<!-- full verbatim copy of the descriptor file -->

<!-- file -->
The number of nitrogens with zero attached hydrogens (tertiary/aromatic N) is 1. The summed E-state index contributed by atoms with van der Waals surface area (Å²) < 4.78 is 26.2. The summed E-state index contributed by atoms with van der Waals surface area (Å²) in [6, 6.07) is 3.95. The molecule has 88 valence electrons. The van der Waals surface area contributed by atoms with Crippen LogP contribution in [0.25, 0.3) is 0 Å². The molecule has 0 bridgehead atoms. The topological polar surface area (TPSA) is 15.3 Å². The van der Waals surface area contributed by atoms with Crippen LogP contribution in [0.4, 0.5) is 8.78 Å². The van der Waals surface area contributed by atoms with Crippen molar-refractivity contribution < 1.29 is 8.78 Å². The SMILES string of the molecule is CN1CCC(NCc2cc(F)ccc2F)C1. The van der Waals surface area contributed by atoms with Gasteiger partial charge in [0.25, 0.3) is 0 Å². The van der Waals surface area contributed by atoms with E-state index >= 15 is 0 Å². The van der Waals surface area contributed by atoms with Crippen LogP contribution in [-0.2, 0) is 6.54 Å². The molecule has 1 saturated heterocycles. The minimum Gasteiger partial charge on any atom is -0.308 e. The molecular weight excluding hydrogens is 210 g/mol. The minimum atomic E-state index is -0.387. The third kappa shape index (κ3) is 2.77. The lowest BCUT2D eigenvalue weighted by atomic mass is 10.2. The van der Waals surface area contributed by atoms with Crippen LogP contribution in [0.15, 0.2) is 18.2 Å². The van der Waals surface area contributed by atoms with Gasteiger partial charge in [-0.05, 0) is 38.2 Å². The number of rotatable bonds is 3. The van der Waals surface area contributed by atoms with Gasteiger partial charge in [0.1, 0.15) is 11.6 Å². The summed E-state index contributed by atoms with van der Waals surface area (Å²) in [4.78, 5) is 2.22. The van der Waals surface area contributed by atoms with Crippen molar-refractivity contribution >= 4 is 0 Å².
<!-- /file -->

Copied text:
The number of nitrogens with zero attached hydrogens (tertiary/aromatic N) is 1. The summed E-state index contributed by atoms with van der Waals surface area (Å²) < 4.78 is 26.2. The summed E-state index contributed by atoms with van der Waals surface area (Å²) in [6, 6.07) is 3.95. The molecule has 88 valence electrons. The van der Waals surface area contributed by atoms with Crippen LogP contribution in [0.25, 0.3) is 0 Å². The molecule has 0 bridgehead atoms. The topological polar surface area (TPSA) is 15.3 Å². The van der Waals surface area contributed by atoms with Crippen LogP contribution in [0.4, 0.5) is 8.78 Å². The van der Waals surface area contributed by atoms with Crippen molar-refractivity contribution < 1.29 is 8.78 Å². The SMILES string of the molecule is CN1CCC(NCc2cc(F)ccc2F)C1. The van der Waals surface area contributed by atoms with Gasteiger partial charge in [0.25, 0.3) is 0 Å². The van der Waals surface area contributed by atoms with E-state index >= 15 is 0 Å². The van der Waals surface area contributed by atoms with Crippen LogP contribution in [-0.2, 0) is 6.54 Å². The molecule has 1 saturated heterocycles. The minimum Gasteiger partial charge on any atom is -0.308 e. The molecular weight excluding hydrogens is 210 g/mol. The minimum atomic E-state index is -0.387. The third kappa shape index (κ3) is 2.77. The lowest BCUT2D eigenvalue weighted by atomic mass is 10.2. The van der Waals surface area contributed by atoms with Crippen LogP contribution in [0.15, 0.2) is 18.2 Å². The van der Waals surface area contributed by atoms with Gasteiger partial charge in [-0.05, 0) is 38.2 Å². The number of rotatable bonds is 3. The van der Waals surface area contributed by atoms with Gasteiger partial charge in [0.1, 0.15) is 11.6 Å². The summed E-state index contributed by atoms with van der Waals surface area (Å²) in [4.78, 5) is 2.22. The van der Waals surface area contributed by atoms with Crippen molar-refractivity contribution >= 4 is 0 Å².